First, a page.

British Machine Vision Conference (BMVC), 2018
Abstract: When neural networks process images which do not resemble the distribution seen during training, so called out-of-distribution images, they often make wrong predictions, and do so too confidently. The capability to detect out-of-distribution images is therefore crucial for many real-world applications. We divide out-of-distribution detection between novelty detection ---images of classes which are not in the training set but are related to those---, and anomaly detection ---images with classes which are unrelated to the training set. By related we mean they contain the same type of objects, like digits in MNIST and SVHN. Most existing work has focused on anomaly detection, and has addressed this problem considering networks trained with the cross-entropy loss. Differently from them, we propose to use metric learning which does not have the drawback of the softmax layer (inherent to cross-entropy methods), which forces the network to divide its prediction power over the learned classes. We perform extensive experiments and evaluate both novelty and anomaly detection, even in a relevant application such as traffic sign recognition, obtaining comparable or better results than previous works.
International Conference on Pattern Recognition (ICPR), 2018
Abstract: In this paper we propose an approach to avoiding catastrophic forgetting in sequential task learning scenarios. Our technique is based on a network reparameterization that approximately diagonalizes the Fisher Information Matrix of the network parameters. This reparameterization takes the form of a factorized rotation of parameter space which, when used in conjunction with Elastic Weight Consolidation (which assumes a diagonal Fisher Information Matrix), leads to significantly better performance on lifelong learning of sequential tasks. Experimental results on the MNIST, CIFAR-100, CUB-200 and Stanford-40 datasets demonstrate that we significantly improve the results of standard elastic weight consolidation, and that we obtain competitive results when compared to the state-of-the-art in lifelong learning without forgetting.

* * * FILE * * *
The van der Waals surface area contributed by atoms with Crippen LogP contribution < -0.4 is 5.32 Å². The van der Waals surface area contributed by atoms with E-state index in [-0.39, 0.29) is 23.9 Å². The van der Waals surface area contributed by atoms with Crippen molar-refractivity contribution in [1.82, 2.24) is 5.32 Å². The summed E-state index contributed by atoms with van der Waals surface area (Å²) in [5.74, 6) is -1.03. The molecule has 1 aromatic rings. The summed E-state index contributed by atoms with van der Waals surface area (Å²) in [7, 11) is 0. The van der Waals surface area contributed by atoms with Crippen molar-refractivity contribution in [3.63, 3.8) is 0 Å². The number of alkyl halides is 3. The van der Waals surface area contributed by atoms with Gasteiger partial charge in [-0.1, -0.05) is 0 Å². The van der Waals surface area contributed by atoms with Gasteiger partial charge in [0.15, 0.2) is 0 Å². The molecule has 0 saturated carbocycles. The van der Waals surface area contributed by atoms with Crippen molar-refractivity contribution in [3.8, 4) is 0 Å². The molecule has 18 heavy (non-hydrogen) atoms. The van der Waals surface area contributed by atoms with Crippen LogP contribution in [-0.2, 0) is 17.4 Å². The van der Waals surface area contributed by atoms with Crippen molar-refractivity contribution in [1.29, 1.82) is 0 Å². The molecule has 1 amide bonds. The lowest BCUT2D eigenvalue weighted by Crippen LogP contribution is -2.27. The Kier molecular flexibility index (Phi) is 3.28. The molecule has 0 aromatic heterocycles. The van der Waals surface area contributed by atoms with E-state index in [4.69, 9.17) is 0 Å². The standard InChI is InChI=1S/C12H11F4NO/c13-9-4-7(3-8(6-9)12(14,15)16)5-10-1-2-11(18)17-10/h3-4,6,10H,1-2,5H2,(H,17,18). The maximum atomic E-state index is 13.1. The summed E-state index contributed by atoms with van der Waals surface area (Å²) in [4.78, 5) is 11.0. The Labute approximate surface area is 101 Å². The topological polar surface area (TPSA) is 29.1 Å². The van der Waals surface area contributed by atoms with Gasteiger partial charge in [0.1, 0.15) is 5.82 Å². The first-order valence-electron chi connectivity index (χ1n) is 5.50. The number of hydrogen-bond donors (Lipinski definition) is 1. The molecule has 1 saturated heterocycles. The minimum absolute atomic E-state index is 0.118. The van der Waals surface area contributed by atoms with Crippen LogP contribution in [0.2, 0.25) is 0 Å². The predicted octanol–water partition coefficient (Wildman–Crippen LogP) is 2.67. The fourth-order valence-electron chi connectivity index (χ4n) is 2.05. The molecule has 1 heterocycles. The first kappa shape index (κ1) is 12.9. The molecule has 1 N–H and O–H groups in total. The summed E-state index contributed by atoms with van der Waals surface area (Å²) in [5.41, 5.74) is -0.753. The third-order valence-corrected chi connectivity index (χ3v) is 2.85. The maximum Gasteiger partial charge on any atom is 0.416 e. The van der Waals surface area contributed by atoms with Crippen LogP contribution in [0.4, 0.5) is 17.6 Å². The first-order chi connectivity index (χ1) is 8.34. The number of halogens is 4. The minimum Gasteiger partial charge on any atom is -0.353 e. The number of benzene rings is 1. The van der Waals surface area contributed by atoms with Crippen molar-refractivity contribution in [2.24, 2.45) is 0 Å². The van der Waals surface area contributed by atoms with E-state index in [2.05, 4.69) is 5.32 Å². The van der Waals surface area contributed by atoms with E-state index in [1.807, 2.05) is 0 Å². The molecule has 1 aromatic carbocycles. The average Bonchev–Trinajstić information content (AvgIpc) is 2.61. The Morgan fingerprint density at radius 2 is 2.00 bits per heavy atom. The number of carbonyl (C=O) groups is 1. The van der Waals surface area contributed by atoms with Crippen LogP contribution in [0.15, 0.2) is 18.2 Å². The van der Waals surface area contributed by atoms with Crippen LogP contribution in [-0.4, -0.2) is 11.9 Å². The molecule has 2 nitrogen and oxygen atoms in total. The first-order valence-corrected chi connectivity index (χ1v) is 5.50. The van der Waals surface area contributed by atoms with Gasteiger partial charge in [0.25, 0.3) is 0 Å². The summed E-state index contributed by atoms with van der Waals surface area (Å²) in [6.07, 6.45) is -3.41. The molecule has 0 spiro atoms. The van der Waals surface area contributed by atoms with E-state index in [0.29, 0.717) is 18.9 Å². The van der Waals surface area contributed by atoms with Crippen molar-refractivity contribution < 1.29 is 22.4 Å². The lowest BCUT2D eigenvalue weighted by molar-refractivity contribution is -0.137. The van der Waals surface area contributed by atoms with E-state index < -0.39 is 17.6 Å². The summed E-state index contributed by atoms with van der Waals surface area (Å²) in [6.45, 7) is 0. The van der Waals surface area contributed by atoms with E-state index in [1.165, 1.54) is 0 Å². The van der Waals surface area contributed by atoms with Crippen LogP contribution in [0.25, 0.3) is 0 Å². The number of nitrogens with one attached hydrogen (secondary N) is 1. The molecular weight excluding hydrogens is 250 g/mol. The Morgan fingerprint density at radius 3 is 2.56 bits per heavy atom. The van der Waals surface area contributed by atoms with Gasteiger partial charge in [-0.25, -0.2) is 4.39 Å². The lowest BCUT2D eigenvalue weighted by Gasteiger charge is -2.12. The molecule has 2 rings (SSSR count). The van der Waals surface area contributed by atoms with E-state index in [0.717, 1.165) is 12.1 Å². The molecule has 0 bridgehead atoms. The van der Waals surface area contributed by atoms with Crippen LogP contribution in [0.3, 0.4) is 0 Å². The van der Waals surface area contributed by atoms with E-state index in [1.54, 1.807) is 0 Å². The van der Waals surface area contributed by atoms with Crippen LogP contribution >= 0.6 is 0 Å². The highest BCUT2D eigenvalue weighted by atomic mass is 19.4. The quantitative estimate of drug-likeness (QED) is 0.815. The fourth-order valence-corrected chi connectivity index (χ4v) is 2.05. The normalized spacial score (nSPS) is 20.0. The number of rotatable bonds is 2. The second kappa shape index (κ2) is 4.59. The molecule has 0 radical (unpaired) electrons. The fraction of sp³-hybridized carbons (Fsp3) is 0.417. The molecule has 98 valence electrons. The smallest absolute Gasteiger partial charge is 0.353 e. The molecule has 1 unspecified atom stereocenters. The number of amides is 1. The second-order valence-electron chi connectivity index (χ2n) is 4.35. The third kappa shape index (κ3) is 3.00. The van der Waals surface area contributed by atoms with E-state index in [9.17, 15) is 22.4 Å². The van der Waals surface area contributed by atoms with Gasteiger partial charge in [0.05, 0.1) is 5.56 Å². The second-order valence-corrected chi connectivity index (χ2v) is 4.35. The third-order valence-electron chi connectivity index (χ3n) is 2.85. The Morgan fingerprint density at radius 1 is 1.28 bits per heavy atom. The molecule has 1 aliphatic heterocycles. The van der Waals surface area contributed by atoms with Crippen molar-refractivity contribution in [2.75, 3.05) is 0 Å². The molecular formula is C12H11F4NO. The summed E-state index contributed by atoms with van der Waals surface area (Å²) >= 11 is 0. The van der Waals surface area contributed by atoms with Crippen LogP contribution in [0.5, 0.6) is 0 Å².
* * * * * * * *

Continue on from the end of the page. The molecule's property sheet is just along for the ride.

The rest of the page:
International Conference on Computer Vision (ICCV), 2017
Abstract: Deep Neural Networks trained on large datasets can be easily transferred to new domains with far fewer labeled examples by a process called fine-tuning. This has the advantage that representations learned in the large source domain can be exploited on smaller target domains. However, networks designed to be optimal for the source task are often prohibitively large for the target task. In this work we address the compression of networks after domain transfer. We focus on compression algorithms based on low-rank matrix decomposition. Existing methods base compression solely on learned network weights and ignore the statistics of network activations. We show that domain transfer leads to large shifts in network activations and that it is desirable to take this into account when compressing. We demonstrate that considering activation statistics when compressing weights leads to a rank-constrained regression problem with a closed-form solution. Because our method takes into account the target domain, it can more optimally remove the redundancy in the weights. Experiments show that our Domain Adaptive Low Rank (DALR) method significantly outperforms existing low-rank compression techniques. With our approach, the fc6 layer of VGG19 can be compressed more than 4x more than using truncated SVD alone – with only a minor or no loss in accuracy. When applied to domain-transferred networks it allows for compression down to only 5-20% of the original number of parameters with only a minor drop in performance.